The wild rabbit does not wait to build a shelter. They burrow underground tunnels and dens and create nests made from grass, straw and twigs. If the nest is large enough, they also have some winter foods they nibble on when absolutely necessary. They will not eat their ‘bed’ unless they have no choice.
Their shelter is not limited to only one location. They will create tunnels that may connect to another opening. This is done so that when they are out searching for food, they may not need to travel as far, and it is also for safety as there are still predators that will be looking for a food source too. To many predators, rabbits make a good meal.
Having multiple openings that lead to their shelters will enable the wild rabbit to get in the shelter faster when there is a predator, who is also looking for food sources. On top of this fact, winter also means there is a lack of vegetation which means that the predators would be able to see the wild rabbit much easier. The wild rabbit is going to search for a shelter of sorts that protects him or her, anything that a predator can not see through will make a great shelter for the wild rabbit.
The wild rabbit will spend the majority of their time resting under shrubs, low-lying vegetation or right in their burrows. Those times you do see wild rabbits in your yard, it is likely to be because they found a food source that is close to a shelter-type location.
The food source could be loose grain that flew from a field, berries that may have fallen from shrubs or leaves and twigs that had fallen and blown under the shrub area. It is safe to remember that wild rabbits will undergo some changes in their diet and behaviour.
Rabbits will not perform any activity unless it is needed throughout the winter. In other words, when they need to search for food.
A rabbit has the ability to somewhat regulate the body temperature with its ears. It must also be remembered that for a rabbit, the fat stores on its body are not to maintain a diet or to give energy for searching for food, those fat stores are there to help maintain a healthy or warmer body temperature.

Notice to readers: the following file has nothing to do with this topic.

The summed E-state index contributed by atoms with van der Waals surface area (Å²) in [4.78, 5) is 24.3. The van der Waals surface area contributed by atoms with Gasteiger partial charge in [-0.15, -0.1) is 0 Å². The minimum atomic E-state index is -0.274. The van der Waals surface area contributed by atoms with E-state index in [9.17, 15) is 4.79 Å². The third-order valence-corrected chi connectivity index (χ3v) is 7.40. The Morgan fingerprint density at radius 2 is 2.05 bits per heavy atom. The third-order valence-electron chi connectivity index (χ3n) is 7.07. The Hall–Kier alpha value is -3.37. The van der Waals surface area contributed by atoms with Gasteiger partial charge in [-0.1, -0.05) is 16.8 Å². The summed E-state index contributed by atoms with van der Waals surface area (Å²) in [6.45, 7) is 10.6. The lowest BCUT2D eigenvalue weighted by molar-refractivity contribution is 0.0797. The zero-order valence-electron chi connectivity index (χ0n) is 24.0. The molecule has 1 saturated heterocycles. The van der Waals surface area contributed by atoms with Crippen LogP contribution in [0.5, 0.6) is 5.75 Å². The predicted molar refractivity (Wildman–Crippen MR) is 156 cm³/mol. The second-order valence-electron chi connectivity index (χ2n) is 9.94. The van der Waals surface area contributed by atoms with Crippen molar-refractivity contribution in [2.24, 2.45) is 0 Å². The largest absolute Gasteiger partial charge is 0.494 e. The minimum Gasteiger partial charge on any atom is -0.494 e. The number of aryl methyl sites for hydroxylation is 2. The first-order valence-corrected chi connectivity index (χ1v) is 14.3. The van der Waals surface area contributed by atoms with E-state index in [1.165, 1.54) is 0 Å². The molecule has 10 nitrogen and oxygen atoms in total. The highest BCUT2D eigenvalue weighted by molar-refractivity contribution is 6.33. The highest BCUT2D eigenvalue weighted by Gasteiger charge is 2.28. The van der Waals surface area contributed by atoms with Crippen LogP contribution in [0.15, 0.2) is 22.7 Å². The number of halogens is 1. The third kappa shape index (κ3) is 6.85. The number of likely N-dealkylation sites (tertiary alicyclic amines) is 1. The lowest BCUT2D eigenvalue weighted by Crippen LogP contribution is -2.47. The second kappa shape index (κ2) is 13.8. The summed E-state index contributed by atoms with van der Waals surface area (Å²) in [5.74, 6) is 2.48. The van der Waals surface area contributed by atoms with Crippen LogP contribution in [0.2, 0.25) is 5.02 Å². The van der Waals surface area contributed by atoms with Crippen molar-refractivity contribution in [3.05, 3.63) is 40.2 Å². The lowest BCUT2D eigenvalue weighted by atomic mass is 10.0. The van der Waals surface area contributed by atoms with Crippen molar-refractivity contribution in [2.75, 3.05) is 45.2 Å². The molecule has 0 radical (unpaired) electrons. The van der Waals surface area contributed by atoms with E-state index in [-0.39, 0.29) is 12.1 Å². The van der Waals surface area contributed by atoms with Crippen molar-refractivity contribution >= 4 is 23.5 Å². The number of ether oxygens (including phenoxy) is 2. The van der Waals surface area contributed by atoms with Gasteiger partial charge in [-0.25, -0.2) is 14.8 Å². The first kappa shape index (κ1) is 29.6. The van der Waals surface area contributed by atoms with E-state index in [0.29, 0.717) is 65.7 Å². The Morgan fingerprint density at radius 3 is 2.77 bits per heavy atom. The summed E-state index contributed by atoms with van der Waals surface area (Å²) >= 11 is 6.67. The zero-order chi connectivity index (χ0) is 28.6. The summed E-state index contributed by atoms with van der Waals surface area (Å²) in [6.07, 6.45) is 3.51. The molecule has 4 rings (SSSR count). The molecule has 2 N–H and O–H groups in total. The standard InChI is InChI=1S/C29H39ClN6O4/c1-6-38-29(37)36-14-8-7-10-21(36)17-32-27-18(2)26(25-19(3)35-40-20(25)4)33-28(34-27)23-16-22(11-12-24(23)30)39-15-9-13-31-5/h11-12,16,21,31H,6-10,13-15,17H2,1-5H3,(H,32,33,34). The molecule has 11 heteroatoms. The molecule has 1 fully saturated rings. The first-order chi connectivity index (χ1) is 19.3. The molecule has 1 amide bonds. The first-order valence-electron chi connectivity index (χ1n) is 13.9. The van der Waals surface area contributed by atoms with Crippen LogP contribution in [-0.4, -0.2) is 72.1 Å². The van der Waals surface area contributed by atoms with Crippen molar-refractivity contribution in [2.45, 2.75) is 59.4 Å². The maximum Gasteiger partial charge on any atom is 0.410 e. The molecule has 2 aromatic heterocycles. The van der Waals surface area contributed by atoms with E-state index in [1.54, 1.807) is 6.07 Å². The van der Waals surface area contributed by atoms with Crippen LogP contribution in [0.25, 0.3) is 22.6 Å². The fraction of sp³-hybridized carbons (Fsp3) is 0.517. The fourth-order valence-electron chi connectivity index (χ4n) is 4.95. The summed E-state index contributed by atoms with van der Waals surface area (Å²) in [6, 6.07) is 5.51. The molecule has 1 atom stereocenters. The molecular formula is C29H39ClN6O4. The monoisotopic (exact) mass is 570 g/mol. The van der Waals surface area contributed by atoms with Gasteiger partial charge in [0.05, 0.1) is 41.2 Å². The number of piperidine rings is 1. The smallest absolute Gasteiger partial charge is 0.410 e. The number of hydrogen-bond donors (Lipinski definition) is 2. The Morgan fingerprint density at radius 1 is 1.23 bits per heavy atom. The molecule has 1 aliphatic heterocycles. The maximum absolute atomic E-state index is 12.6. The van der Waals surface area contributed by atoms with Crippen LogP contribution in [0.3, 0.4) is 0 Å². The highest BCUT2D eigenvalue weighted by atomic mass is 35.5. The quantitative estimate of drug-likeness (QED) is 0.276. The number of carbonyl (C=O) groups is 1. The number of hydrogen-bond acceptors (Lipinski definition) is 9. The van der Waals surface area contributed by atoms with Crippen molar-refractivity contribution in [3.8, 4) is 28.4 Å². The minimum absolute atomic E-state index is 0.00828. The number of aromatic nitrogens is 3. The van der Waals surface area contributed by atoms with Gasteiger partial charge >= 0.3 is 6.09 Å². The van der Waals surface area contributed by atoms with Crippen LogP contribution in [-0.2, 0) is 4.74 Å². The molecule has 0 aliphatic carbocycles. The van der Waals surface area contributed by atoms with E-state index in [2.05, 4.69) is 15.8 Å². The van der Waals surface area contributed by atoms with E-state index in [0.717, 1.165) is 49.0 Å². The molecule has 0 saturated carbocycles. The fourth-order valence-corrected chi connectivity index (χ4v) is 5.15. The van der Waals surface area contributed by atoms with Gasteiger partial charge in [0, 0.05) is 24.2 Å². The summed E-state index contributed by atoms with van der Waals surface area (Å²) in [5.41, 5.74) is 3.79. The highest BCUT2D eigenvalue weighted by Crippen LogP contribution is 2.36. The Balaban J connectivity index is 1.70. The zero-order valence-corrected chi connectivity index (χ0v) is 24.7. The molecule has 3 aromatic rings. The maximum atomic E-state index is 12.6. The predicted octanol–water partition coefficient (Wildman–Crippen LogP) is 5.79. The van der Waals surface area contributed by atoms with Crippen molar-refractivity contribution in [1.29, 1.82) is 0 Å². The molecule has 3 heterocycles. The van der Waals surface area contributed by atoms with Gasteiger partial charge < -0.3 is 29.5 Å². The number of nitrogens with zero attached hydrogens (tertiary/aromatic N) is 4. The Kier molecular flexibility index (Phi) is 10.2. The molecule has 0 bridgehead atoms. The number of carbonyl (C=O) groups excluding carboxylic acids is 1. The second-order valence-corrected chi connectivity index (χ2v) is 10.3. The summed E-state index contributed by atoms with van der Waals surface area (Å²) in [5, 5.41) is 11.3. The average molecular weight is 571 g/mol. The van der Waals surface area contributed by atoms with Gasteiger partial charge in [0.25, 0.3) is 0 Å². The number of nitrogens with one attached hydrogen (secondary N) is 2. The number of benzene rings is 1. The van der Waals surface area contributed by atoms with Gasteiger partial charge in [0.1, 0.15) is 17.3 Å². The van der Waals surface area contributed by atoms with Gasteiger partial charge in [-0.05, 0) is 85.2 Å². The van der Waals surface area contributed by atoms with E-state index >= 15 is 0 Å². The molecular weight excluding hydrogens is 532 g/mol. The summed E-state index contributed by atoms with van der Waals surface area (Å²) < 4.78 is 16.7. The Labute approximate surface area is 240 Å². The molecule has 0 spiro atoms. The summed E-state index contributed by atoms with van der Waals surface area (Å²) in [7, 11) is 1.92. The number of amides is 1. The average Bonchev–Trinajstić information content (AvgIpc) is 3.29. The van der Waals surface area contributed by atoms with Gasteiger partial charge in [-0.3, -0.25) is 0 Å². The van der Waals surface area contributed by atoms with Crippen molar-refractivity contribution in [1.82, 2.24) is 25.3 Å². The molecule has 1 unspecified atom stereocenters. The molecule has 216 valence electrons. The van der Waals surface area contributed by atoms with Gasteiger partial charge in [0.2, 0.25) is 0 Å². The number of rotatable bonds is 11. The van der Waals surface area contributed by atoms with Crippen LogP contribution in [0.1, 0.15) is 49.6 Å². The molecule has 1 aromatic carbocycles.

Do Not Hibernate
Many animals hibernate during the winter months and this will put their bodies into a dormant state. The wild rabbit does not live this way. Although not considered hibernating, the wild rabbit will still sleep more than it normally would.
The nests that the wild rabbit builds are made with plenty of grass, straw and twigs, which will help to trap the body heat in the nest. Rabbits will sleep up to 8 hours a day, however, this is done in short spurts of 25 to 30 minutes at a time. Since rabbits are vulnerable to the cold drafts, they do build the nest up so that in a manner, the nest will surround their bodies to trap the heat.
During the day, the wild rabbit will sit still and stay in one place which also helps to maintain their body temperatures. The technical manner and wording of how a wild rabbit stays warm in the winter are to stay warm by burning the brown adipose tissues primarily. The brown adipose layers of tissue take less space to hold the same amount of energy as the white fat.
This brown adipose gets its colour from the iron-rich mitochondria. When the brown fat burns, it creates heat. This process is called ‘Thermogenesis’. The rabbit will burn this brown fat throughout the cold weather. When the fat stores are low, the brown adipose tissues continue to produce heat by oxidizing the glucose and the fat from the foods it eats.
Although the wild rabbit is a cold-weather animal by nature, there are certain adaptations that allow the rabbit to survive in temperatures that are even lower than 32*. Rabbits are susceptible to pneumonia, most likely when they are subjected to cold and damp weather conditions. The older rabbits, also prone to pneumonia, need to also be concerned with arthritis.
If the rabbit’s body temp starts to drop below 100*, they are vulnerable and more susceptible to hypothermia. At this point, when the body temps fall below 100*, it is almost impossible for the wild rabbit to maintain or regain the natural ability to regulate the body temperature.
The way to help wild rabbits, if you choose, is to leave piles of grasses, straw, good quality hay and twigs out for the wild rabbit. This will enable them to have a food source, and additional items to build their nests up and help maintain their body temp in the cold winter months.